Scientific Drilling Project by DOSECC Core Drilling Services
The Long Valley Exploratory Well (LVEW) is situated on the resurgent dome of Long Valley Caldera, at the boundary of the Sierra Nevada and the Basin and Range Province in eastern California (Figure 1). Long Valley Caldera was created by a catastrophic, voluminous eruption of high-silica rhyolite, approximately 760,000 years ago. Since that time, minor volcanic activity in the area has recurred every few hundred years and major volcanic episodes associated with the caldera magma system occur at a frequency of about every 200,000 years (Bailey, 1989). LVEW was drilled to assess the potential of a deep geothermal resource beneath the resurgent dome, help improve assessments of volcanic risk from major or minor volcanic eruptions emanating from the central caldera, and provide a “hole of opportunity” for testing drilling instruments and technology (Figure 2).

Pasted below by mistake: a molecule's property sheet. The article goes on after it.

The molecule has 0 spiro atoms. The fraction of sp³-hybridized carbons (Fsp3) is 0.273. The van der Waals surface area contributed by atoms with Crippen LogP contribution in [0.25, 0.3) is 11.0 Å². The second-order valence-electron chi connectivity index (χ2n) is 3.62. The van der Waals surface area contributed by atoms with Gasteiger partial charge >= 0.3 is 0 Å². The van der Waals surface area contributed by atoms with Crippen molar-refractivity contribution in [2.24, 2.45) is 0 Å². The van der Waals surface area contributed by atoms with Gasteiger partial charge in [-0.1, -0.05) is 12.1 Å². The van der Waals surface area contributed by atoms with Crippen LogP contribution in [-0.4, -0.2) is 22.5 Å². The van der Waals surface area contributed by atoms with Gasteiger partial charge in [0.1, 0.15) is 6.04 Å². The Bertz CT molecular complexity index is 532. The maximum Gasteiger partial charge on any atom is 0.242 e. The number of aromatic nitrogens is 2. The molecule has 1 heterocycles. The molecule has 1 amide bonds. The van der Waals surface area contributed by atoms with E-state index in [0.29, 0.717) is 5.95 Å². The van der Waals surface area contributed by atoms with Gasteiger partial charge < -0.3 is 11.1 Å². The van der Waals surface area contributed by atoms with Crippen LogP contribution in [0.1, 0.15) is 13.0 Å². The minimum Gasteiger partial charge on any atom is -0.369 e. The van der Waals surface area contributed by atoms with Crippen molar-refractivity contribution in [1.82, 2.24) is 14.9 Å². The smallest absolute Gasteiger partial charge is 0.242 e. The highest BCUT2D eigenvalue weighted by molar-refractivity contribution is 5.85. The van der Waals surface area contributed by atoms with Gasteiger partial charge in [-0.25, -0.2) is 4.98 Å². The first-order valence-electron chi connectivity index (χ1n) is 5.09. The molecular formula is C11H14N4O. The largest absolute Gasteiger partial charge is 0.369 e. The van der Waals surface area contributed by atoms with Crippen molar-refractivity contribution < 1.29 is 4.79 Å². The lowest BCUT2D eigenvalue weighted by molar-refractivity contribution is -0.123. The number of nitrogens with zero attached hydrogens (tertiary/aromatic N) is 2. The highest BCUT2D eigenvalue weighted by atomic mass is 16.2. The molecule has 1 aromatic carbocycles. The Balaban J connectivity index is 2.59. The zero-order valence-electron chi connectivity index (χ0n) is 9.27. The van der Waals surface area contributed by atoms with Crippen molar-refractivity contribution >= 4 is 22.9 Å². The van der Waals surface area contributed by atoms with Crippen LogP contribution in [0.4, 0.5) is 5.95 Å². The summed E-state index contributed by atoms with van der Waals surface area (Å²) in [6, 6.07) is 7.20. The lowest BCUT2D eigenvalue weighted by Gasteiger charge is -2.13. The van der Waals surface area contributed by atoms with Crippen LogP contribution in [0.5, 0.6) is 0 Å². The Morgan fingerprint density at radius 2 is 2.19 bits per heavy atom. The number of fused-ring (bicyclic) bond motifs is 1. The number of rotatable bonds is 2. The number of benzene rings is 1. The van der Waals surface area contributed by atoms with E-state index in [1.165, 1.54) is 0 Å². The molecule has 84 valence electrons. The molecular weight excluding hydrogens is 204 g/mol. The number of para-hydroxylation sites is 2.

LVEW began in 1989 as an engineering and scientific research well for the U. S. Department of Energy’s Magma Energy Program. Original plans called for drilling to a total depth of 18,000 feet to be accomplished in four phases. Phase I was completed in 1989 to a depth of 2650 feet. In 1991, Phase II deepened the hole to 7200 feet, with emphasis on exploring the geothermal energy potential of a deep magmatic source. Data from Phase II suggested that downhole temperatures, which reached 100¡C at the bottom of the well, were too cool for geothermal development (Sass and others, 1991), although, mineralogical evidence suggested that, in the past, the temperatures had been as high as 350¡C for the same depth (McConnell and others, 1997).
Figure 1 – Long Valley location map.